Whether you take your dog to the groomer or not, all dog parents should know how to wash their pup. There are multiple benefits to bathing your dog such as it removes dirt and odor, reduces shedding, helps with allergies (for you and your dog), and softens their coat.
And it’s no secret—most dogs dread bath time! Fortunately, if you get the right supplies and fully prepare, washing your dog will be a breeze for both you and them.
How to Prepare
Before getting started, make sure you have these factors prepared:
You should ideally bathe your dog in a secure location where they’ll stay as still and calm as possible. Smaller dogs typically fit in the kitchen sink or bathtub, while larger dogs can be washed in a fenced yard or bathing station. If you don’t have a fenced yard, make sure your dog is secured with a leash or harness so they don’t run off.
You’ll need a few essential supplies before getting started. These are:
- Cotton balls
- A brush
- Dog shampoo
- A pitcher or sprayer
- PupGrade Health and Mood Enhancer
- Nail clippers (optional)
- Blow dryer (optional)
- Plenty of treats!
How to Keep Your Pup Calm
It’s no secret that dogs don’t typically enjoy bath time, but there are certain actions you can take to settle their nerves before bathing. The key is to go very slow and use lukewarm water, gently petting them and giving them plenty of treats throughout the process. If they’re still jumpy, an anxiety supplement could help calm their uneasiness. We recommend PupGrade’s Hemp Health and Mood Enhancer as the perfect way to ease dogs’ anxiety naturally and healthfully. The beef-flavored powder mixes in easily with your dog’s food so they can have a full belly and a calm mind before you even turn the water on!
Once you have all your supplies handy, it’s time to bathe your dog. Here’s a step-by-step guide to getting you started:
1. Brush your dog
Especially if your dog has longer, silkier fur, you’ll need to brush it out before washing. Water tends to make mats worse, so make sure to remove all tangles before getting started.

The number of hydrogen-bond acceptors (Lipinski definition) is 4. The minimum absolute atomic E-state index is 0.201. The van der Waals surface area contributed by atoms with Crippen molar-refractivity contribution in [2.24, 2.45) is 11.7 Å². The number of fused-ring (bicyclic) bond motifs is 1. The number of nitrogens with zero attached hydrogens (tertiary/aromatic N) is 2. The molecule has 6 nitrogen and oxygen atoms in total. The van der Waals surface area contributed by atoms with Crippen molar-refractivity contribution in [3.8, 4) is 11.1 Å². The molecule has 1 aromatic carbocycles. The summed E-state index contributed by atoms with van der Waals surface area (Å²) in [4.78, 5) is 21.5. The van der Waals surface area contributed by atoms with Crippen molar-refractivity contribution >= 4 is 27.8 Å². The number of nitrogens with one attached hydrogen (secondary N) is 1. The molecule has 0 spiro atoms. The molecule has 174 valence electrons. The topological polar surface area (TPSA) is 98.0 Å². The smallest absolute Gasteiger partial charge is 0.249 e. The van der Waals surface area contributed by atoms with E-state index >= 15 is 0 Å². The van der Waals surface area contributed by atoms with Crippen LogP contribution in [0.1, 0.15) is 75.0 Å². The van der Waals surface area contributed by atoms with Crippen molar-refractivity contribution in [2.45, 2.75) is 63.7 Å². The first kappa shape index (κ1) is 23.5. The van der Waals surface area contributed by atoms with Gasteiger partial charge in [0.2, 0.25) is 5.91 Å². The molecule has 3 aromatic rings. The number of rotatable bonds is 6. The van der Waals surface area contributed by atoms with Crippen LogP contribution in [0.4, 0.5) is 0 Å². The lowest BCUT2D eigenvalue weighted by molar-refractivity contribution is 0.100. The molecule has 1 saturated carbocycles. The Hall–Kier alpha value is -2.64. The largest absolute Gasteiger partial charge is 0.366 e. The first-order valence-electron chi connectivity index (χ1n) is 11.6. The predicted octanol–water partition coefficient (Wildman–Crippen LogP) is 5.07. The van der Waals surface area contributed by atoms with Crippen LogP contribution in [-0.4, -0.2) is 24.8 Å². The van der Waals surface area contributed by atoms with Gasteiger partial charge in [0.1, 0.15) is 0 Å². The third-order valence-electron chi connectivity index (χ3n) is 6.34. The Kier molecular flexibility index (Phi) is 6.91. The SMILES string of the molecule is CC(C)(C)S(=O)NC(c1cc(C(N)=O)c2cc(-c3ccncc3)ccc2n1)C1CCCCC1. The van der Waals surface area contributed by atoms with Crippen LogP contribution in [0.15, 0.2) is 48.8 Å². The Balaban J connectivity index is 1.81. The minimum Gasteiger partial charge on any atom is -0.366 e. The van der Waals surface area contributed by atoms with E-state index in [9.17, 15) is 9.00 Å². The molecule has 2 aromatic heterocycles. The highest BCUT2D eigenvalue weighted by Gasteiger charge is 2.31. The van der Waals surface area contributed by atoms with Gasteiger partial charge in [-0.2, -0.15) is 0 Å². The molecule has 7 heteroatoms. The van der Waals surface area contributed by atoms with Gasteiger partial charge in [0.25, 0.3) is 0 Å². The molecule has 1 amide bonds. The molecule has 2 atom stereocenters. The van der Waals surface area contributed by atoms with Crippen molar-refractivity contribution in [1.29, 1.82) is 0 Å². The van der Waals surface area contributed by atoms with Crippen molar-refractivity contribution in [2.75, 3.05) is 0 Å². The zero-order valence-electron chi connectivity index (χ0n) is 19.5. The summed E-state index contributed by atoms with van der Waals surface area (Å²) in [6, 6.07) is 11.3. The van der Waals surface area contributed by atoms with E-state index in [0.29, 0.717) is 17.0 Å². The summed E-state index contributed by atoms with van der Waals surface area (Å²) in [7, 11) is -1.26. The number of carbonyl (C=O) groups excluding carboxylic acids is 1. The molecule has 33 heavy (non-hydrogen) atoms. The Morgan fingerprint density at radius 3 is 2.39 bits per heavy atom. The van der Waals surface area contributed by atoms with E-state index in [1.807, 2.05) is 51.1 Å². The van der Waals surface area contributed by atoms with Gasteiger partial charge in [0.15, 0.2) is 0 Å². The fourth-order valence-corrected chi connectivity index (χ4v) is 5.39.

2. Secure your dog
You’ll need to make sure your dog is secured beforehand because let’s face it—most dogs would rather run away than endure a bath! Especially if you’re outside, use a leash or grooming loop to keep your dog from running off.
3. Put Cotton Balls in their ears
One of the most common causes of ear infections in dogs is from water getting trapped in the ear. Typically, dogs with floppy ears more easily get infections than those with stiff, perky ears. In order to stop any moisture from getting inside the ear canal, put a cotton ball in your dog’s ear before washing. Larger dogs can fit a whole cotton ball while smaller dogs may need to have the cotton ripped in half.
4. Wet your dog
Start very slowly and use lukewarm water when wetting your dog. Dogs have very sensitive skin and water that’s too hot or too cold could dry it out and cause irritation. Start at your dog’s rear end and work your way up, stopping right before their face. If you have a water pitcher, you can use this to pour water over your pup. You’ll want to avoid washing their face because their eyes and nose are also quite sensitive. Instead, use a dog-safe wipe to get their face as clean as possible.
5. Lather shampoo
Once the dog is wet, begin lathering them at the end of the tail and working upwards. Make sure to pay close attention to their paws and legs which can get dirtier than other areas. Scrub every part of the dog thoroughly before heading into the next step.
6. Rinse shampoo out
After scrubbing, rinse your dog extremely well from the top of their neck to their paws. Once you think you’ve rinsed the shampoo out totally, give them one more rinse. Shampoo tends to hide in their fur and leave a soapy residue that could possibly cause skin problems if not fully rinsed out. Pay attention to the hard-to-reach spots like the armpits and belly.
7. Remove cotton balls
Now that you’re done spraying water, you can take the cotton balls out of their ears and give their inner ear a second look to make sure it’s mostly dry. If your dog needs a nail trim, right after a bath is a great time to do it when the nails are moist and easier to cut.
8. Dry your dog
Now, grab a thick towel and wrap it around them, trying to remove as much moisture as possible. Allow them to air dry after for about 20 minutes to an hour until their fur is dry. If you decide to use a blow dryer to speed up drying, put it on a colder setting so you don’t irritate their skin with high heat.
9. Treat your pup
This should be done throughout the process, but especially make sure to give your furry friend a treat when you’re all done bathing them. Baths can be stressful—make sure you reward them for being such a good pup!
10. Brush again
Once your dog is completely dry, give them one more brush through to make sure their fur is detangled and clean. Now they’re clean, brushed, and satisfied!
Dog bath time usually isn’t fun for either party involved but, if you fully prepare and take extra care of your pup during the process, you should have a relatively smooth experience. As an added bonus, bath time can also strengthen your bond with your dog.
If your dog struggles with anxiety around bath time, PupGrade’s Hemp Health and Mood Enhancer will help calm their nerves and soothe their stress. Created with organic Hemp Seed Powder, it also has the added benefit of promoting shiny coats and great skin.
If you follow these directions and use this supplement, dog bath time will soon become a breeze! Click here to encourage your dog’s health inside and out!
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